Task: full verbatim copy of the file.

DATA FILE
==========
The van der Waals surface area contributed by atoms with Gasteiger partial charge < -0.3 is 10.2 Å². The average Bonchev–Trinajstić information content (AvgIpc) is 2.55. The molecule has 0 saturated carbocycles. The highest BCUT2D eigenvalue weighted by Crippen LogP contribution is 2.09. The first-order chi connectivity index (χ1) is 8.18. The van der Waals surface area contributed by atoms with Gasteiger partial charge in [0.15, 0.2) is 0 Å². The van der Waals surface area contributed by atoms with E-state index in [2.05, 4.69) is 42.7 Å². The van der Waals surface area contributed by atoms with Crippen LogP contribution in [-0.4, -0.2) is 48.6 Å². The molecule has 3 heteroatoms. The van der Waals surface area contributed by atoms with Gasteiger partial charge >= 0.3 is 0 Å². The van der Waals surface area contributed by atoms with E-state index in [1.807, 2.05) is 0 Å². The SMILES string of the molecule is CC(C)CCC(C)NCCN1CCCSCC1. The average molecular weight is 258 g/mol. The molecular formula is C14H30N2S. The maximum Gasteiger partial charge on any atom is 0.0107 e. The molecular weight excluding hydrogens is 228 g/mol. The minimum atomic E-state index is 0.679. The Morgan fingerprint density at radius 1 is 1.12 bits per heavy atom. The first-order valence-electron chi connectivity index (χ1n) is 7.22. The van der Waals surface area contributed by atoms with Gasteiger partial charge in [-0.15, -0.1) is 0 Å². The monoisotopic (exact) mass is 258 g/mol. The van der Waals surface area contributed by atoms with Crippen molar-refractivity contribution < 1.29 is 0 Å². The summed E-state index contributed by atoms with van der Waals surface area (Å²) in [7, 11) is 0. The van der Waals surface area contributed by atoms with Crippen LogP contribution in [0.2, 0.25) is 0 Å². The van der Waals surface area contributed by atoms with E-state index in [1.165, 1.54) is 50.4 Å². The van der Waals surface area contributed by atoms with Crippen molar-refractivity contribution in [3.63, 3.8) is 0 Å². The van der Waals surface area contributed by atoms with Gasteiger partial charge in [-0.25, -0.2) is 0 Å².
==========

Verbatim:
The van der Waals surface area contributed by atoms with Gasteiger partial charge < -0.3 is 10.2 Å². The average Bonchev–Trinajstić information content (AvgIpc) is 2.55. The molecule has 0 saturated carbocycles. The highest BCUT2D eigenvalue weighted by Crippen LogP contribution is 2.09. The first-order chi connectivity index (χ1) is 8.18. The van der Waals surface area contributed by atoms with Gasteiger partial charge in [0.15, 0.2) is 0 Å². The van der Waals surface area contributed by atoms with E-state index in [2.05, 4.69) is 42.7 Å². The van der Waals surface area contributed by atoms with Crippen LogP contribution in [-0.4, -0.2) is 48.6 Å². The molecule has 3 heteroatoms. The van der Waals surface area contributed by atoms with Gasteiger partial charge >= 0.3 is 0 Å². The van der Waals surface area contributed by atoms with E-state index in [1.807, 2.05) is 0 Å². The SMILES string of the molecule is CC(C)CCC(C)NCCN1CCCSCC1. The average molecular weight is 258 g/mol. The molecular formula is C14H30N2S. The maximum Gasteiger partial charge on any atom is 0.0107 e. The molecular weight excluding hydrogens is 228 g/mol. The minimum atomic E-state index is 0.679. The Morgan fingerprint density at radius 1 is 1.12 bits per heavy atom. The first-order valence-electron chi connectivity index (χ1n) is 7.22. The van der Waals surface area contributed by atoms with Gasteiger partial charge in [-0.15, -0.1) is 0 Å². The monoisotopic (exact) mass is 258 g/mol. The van der Waals surface area contributed by atoms with Crippen molar-refractivity contribution < 1.29 is 0 Å². The summed E-state index contributed by atoms with van der Waals surface area (Å²) in [7, 11) is 0. The van der Waals surface area contributed by atoms with Crippen LogP contribution in [0.2, 0.25) is 0 Å². The van der Waals surface area contributed by atoms with E-state index in [1.165, 1.54) is 50.4 Å². The van der Waals surface area contributed by atoms with Crippen molar-refractivity contribution in [3.63, 3.8) is 0 Å². The van der Waals surface area contributed by atoms with Gasteiger partial charge in [-0.25, -0.2) is 0 Å².